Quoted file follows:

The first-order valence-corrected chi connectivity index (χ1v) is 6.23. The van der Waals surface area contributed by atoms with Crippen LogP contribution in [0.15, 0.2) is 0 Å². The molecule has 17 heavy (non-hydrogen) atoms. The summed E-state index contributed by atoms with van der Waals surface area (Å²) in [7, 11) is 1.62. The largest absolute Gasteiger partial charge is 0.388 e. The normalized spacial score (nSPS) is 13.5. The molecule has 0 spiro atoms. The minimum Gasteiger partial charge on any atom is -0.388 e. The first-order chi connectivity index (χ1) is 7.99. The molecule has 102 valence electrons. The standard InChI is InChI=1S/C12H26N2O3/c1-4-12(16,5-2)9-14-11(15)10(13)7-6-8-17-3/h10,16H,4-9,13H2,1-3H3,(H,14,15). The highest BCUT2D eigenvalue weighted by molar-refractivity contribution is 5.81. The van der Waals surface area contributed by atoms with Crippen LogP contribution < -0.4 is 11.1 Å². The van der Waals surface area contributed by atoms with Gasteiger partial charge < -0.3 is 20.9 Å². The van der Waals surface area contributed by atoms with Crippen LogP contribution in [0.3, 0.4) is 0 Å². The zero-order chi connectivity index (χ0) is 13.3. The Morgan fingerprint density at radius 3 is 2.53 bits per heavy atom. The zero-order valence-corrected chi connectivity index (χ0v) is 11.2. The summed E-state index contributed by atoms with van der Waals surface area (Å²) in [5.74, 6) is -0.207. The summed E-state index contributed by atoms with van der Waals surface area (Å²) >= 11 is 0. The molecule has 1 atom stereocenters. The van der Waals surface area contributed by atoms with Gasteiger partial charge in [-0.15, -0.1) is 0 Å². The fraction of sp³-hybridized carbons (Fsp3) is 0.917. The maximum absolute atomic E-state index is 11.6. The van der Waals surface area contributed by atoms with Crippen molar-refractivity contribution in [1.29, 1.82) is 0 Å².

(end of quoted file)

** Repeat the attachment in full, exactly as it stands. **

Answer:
The first-order valence-corrected chi connectivity index (χ1v) is 6.23. The van der Waals surface area contributed by atoms with Crippen LogP contribution in [0.15, 0.2) is 0 Å². The molecule has 17 heavy (non-hydrogen) atoms. The summed E-state index contributed by atoms with van der Waals surface area (Å²) in [7, 11) is 1.62. The largest absolute Gasteiger partial charge is 0.388 e. The normalized spacial score (nSPS) is 13.5. The molecule has 0 spiro atoms. The minimum Gasteiger partial charge on any atom is -0.388 e. The first-order chi connectivity index (χ1) is 7.99. The molecule has 102 valence electrons. The standard InChI is InChI=1S/C12H26N2O3/c1-4-12(16,5-2)9-14-11(15)10(13)7-6-8-17-3/h10,16H,4-9,13H2,1-3H3,(H,14,15). The highest BCUT2D eigenvalue weighted by molar-refractivity contribution is 5.81. The van der Waals surface area contributed by atoms with Crippen LogP contribution < -0.4 is 11.1 Å². The van der Waals surface area contributed by atoms with Gasteiger partial charge < -0.3 is 20.9 Å². The van der Waals surface area contributed by atoms with Crippen LogP contribution in [0.3, 0.4) is 0 Å². The zero-order chi connectivity index (χ0) is 13.3. The Morgan fingerprint density at radius 3 is 2.53 bits per heavy atom. The zero-order valence-corrected chi connectivity index (χ0v) is 11.2. The summed E-state index contributed by atoms with van der Waals surface area (Å²) in [5.74, 6) is -0.207. The summed E-state index contributed by atoms with van der Waals surface area (Å²) >= 11 is 0. The molecule has 1 atom stereocenters. The van der Waals surface area contributed by atoms with Gasteiger partial charge in [-0.15, -0.1) is 0 Å². The fraction of sp³-hybridized carbons (Fsp3) is 0.917. The maximum absolute atomic E-state index is 11.6. The van der Waals surface area contributed by atoms with Crippen molar-refractivity contribution in [1.29, 1.82) is 0 Å².